report to Council, releasing it at the same time to the
press in Chicago and Washington. Council adopted
the Team's report and The Committee's recommenda-
tions, as amended, as follows:
1. That a copy of the Report of the Library of Congress
Inquiry Team be distributed immediately to Mr. Joslyn N.
Williams, personal member of ALA, to Mr. L. Quincy Mum-
ford, Librarian of Congress, and to the members of the Joint
Committee on the Library.
2. That the Report of the Library of Congress Inquiry Team
be published in the March issue of American Libraries.
3. That a timetable be established by the Staff Committee
on Mediation, Arbitration, and Inquiry to review substantive
action on the Library of Congress Inquiry Team's recom-
mendations and that a report of further findings be made to
the ALA Council at the 1972 Annual Conference, and in no
case later than the 1973 Midwinter Meeting.
On Thursday, January 27, when the Librarian of
Congress had had an opportunity to read a copy of
the report obtained from a staff member who re-
turned from Chicago, Mr. Mumford sent the follow-
ing telegram to Keith Doms, President of ALA:
I am deeply disturbed by the report of the Library of
Congress Inquiry Team. It reflects on the integrity of over
600 Library of Congress supervisors. There is an obvious lack
of specifics contained in the serious charges made against the
Library. We cannot answer these charges unless those persons
who presented testimony on which they were based come
forward with their complaints.
The Library of Congress has machinery through its Equal
Opportunity Office to investigate fully any specific
complaint coming to it. An impartial outside hearing
examiner certified by the Civil Service Commission is avail-
able to every member of the Library staff. I urge that the
Inquiry Team communicate to those witnesses who have
made these charges, that the Library administration wants
them to present their specific complaints in order that we can
eradicate any injustices that exist.
The Congressional Joint Committee on the Library has also
asked for these facts and has asked these individuals to give
them any evidence that they can produce and document with
respect to discriminatory practices at the Library of Congress
and heretofore has not received such evidence.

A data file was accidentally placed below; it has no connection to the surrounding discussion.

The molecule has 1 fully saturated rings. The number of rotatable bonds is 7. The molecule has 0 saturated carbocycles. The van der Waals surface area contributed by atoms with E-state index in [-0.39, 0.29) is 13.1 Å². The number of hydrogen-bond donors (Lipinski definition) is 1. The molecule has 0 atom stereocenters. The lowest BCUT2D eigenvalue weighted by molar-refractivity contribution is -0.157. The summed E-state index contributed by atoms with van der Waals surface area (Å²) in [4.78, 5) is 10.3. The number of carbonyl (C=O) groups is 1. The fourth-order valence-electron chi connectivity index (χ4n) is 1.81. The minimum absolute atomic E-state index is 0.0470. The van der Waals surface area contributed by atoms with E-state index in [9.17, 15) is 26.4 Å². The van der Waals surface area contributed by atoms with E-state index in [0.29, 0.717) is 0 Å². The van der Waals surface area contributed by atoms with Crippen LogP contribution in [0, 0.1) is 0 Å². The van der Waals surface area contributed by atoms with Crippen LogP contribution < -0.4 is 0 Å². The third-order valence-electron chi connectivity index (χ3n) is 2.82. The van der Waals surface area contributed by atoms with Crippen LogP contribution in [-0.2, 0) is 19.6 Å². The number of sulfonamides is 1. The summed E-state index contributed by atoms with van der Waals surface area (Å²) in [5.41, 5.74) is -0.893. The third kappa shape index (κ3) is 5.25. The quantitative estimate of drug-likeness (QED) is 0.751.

The report fails to recognize the Library of Congress'
accomplishments in the area of race relations. The distortions
contained in it can only hamper the long-standing and con-
tinuing efforts of the Library with respect to minority
recruitment and advancement. The Library of Congress will
continue to work assiduously for equal opportunity for all.
LIBRARY OF CONGRESS PUBLICATIONS
Accessions List: Eastern Africa. Vol. 5, No. 1.
January 1972. (pp. 1-49.) Continuing subscriptions
free to libraries upon request to the Field Director,
Library of Congress Office, P.O. Box 30598, Nairobi,
Accessions List: Israel. Vol. 8, No. 12. December
1971. (pp. 400-416.) Continuing subscriptions free to
libraries upon request to the Field Director, Library
of Congress Office, American Embassy, Tel-Aviv,
Accessions List: Pakistan. Vol. 10, No. 10. October
1971. (pp. 82-90.) Continuing subscriptions free to
libraries upon request to the Field Director, Library
of Congress Office, American Consulate General,
Louise Bogan: A Woman's Words. A lecture deliv-
ered at the Library of Congress May 4, 1970, by
William Jay Smith, Consultant in Poetry in English at
the Library of Congress, 1968-70, with a bibliogra-
phy. 1971. (81 p.) For sale by the Superintendent of
Documents, U.S. Government Printing Office, Wash-
ington, D.C. 20402, at 45 cents a copy.
Louise Bogan served as Consultant in Poetry to the
Library of Congress in 1945-46-the first woman to
hold that post. Following her death on February 4,
1970, William Jay Smith delivered a lecture on the